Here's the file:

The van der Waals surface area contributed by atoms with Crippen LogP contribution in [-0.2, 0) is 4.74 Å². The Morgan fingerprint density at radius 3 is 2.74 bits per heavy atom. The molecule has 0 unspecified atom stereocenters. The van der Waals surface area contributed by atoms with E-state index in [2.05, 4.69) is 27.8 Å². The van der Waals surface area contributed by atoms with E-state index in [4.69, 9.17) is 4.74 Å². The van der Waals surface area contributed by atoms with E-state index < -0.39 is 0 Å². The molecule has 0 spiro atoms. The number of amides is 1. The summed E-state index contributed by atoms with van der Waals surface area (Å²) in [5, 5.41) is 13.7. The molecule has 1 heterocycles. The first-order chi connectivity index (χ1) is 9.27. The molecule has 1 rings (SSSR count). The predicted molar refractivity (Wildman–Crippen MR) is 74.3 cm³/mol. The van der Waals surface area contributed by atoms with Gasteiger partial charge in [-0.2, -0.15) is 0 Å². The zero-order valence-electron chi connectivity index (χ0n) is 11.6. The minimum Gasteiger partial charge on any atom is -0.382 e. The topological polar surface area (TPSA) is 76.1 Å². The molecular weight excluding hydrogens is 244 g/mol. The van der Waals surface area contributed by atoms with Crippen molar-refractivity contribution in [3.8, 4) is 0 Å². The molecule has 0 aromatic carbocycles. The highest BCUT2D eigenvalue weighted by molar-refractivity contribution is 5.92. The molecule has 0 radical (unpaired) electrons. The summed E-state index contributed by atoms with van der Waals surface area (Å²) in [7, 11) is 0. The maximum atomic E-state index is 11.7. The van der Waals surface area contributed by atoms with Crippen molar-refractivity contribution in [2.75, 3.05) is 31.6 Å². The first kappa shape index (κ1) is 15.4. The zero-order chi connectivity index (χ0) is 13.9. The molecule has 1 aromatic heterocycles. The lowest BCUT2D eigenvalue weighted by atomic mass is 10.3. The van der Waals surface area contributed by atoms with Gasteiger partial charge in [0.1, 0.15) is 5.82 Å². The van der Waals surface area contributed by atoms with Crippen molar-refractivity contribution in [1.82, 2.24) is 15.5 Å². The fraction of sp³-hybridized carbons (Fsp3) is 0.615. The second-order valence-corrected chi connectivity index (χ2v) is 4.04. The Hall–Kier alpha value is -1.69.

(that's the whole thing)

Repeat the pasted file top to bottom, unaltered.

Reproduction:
The van der Waals surface area contributed by atoms with Crippen LogP contribution in [-0.2, 0) is 4.74 Å². The Morgan fingerprint density at radius 3 is 2.74 bits per heavy atom. The molecule has 0 unspecified atom stereocenters. The van der Waals surface area contributed by atoms with E-state index in [2.05, 4.69) is 27.8 Å². The van der Waals surface area contributed by atoms with E-state index in [4.69, 9.17) is 4.74 Å². The van der Waals surface area contributed by atoms with E-state index < -0.39 is 0 Å². The molecule has 0 spiro atoms. The number of amides is 1. The summed E-state index contributed by atoms with van der Waals surface area (Å²) in [5, 5.41) is 13.7. The molecule has 1 heterocycles. The first-order chi connectivity index (χ1) is 9.27. The molecule has 1 rings (SSSR count). The predicted molar refractivity (Wildman–Crippen MR) is 74.3 cm³/mol. The van der Waals surface area contributed by atoms with Gasteiger partial charge in [-0.2, -0.15) is 0 Å². The zero-order valence-electron chi connectivity index (χ0n) is 11.6. The minimum Gasteiger partial charge on any atom is -0.382 e. The topological polar surface area (TPSA) is 76.1 Å². The molecular weight excluding hydrogens is 244 g/mol. The van der Waals surface area contributed by atoms with Crippen molar-refractivity contribution in [3.8, 4) is 0 Å². The molecule has 0 aromatic carbocycles. The highest BCUT2D eigenvalue weighted by molar-refractivity contribution is 5.92. The molecule has 0 radical (unpaired) electrons. The summed E-state index contributed by atoms with van der Waals surface area (Å²) in [7, 11) is 0. The maximum atomic E-state index is 11.7. The van der Waals surface area contributed by atoms with Crippen molar-refractivity contribution in [2.75, 3.05) is 31.6 Å². The first kappa shape index (κ1) is 15.4. The zero-order chi connectivity index (χ0) is 13.9. The molecule has 1 aromatic heterocycles. The lowest BCUT2D eigenvalue weighted by atomic mass is 10.3. The van der Waals surface area contributed by atoms with Gasteiger partial charge in [0.1, 0.15) is 5.82 Å². The van der Waals surface area contributed by atoms with Crippen molar-refractivity contribution in [1.82, 2.24) is 15.5 Å². The fraction of sp³-hybridized carbons (Fsp3) is 0.615. The second-order valence-corrected chi connectivity index (χ2v) is 4.04. The Hall–Kier alpha value is -1.69.